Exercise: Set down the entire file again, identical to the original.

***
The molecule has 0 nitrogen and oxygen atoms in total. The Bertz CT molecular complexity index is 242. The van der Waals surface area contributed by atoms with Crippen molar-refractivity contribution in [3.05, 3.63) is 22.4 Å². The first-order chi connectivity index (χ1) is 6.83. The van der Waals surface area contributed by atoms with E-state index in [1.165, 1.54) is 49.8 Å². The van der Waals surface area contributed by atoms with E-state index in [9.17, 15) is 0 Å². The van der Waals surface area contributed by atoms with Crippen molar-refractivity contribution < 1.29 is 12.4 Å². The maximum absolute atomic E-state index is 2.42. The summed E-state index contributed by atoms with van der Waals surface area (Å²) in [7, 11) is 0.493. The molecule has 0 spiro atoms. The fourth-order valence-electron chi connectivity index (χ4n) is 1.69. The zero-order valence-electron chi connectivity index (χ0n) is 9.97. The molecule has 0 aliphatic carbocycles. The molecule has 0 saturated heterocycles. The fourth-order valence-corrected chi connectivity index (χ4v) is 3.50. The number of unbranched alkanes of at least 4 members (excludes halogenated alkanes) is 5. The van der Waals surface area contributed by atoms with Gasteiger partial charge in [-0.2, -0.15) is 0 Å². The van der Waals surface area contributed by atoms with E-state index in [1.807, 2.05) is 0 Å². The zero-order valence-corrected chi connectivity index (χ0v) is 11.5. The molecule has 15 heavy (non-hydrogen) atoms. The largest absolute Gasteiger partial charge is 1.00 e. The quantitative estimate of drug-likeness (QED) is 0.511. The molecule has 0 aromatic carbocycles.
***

The molecule has 0 nitrogen and oxygen atoms in total. The Bertz CT molecular complexity index is 242. The van der Waals surface area contributed by atoms with Crippen molar-refractivity contribution in [3.05, 3.63) is 22.4 Å². The first-order chi connectivity index (χ1) is 6.83. The van der Waals surface area contributed by atoms with E-state index in [1.165, 1.54) is 49.8 Å². The van der Waals surface area contributed by atoms with E-state index in [9.17, 15) is 0 Å². The van der Waals surface area contributed by atoms with Crippen molar-refractivity contribution < 1.29 is 12.4 Å². The maximum absolute atomic E-state index is 2.42. The summed E-state index contributed by atoms with van der Waals surface area (Å²) in [7, 11) is 0.493. The molecule has 0 spiro atoms. The fourth-order valence-electron chi connectivity index (χ4n) is 1.69. The zero-order valence-electron chi connectivity index (χ0n) is 9.97. The molecule has 0 aliphatic carbocycles. The molecule has 0 saturated heterocycles. The fourth-order valence-corrected chi connectivity index (χ4v) is 3.50. The number of unbranched alkanes of at least 4 members (excludes halogenated alkanes) is 5. The van der Waals surface area contributed by atoms with Gasteiger partial charge in [-0.2, -0.15) is 0 Å². The van der Waals surface area contributed by atoms with E-state index in [1.807, 2.05) is 0 Å². The zero-order valence-corrected chi connectivity index (χ0v) is 11.5. The molecule has 15 heavy (non-hydrogen) atoms. The largest absolute Gasteiger partial charge is 1.00 e. The quantitative estimate of drug-likeness (QED) is 0.511. The molecule has 0 aromatic carbocycles.